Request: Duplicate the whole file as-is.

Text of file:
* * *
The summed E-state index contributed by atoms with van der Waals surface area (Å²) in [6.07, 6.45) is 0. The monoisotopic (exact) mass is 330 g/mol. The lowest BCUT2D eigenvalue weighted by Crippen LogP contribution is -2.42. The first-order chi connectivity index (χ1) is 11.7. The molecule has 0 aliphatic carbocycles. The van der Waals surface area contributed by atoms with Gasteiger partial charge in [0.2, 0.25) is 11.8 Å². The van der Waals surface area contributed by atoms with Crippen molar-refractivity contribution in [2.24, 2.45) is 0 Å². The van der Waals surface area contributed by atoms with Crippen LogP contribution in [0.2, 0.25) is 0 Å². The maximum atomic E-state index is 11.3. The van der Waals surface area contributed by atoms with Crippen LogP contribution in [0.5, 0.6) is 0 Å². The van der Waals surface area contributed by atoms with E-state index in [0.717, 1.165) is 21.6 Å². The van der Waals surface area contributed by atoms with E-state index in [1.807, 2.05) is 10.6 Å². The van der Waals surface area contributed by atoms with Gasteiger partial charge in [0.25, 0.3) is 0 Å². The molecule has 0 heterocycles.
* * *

The summed E-state index contributed by atoms with van der Waals surface area (Å²) in [6.07, 6.45) is 0. The monoisotopic (exact) mass is 330 g/mol. The lowest BCUT2D eigenvalue weighted by Crippen LogP contribution is -2.42. The first-order chi connectivity index (χ1) is 11.7. The molecule has 0 aliphatic carbocycles. The van der Waals surface area contributed by atoms with Gasteiger partial charge in [0.2, 0.25) is 11.8 Å². The van der Waals surface area contributed by atoms with Crippen molar-refractivity contribution in [2.24, 2.45) is 0 Å². The van der Waals surface area contributed by atoms with Crippen LogP contribution in [0.2, 0.25) is 0 Å². The maximum atomic E-state index is 11.3. The van der Waals surface area contributed by atoms with Crippen LogP contribution in [0.5, 0.6) is 0 Å². The van der Waals surface area contributed by atoms with E-state index in [0.717, 1.165) is 21.6 Å². The van der Waals surface area contributed by atoms with E-state index in [1.807, 2.05) is 10.6 Å². The van der Waals surface area contributed by atoms with Gasteiger partial charge in [0.25, 0.3) is 0 Å². The molecule has 0 heterocycles.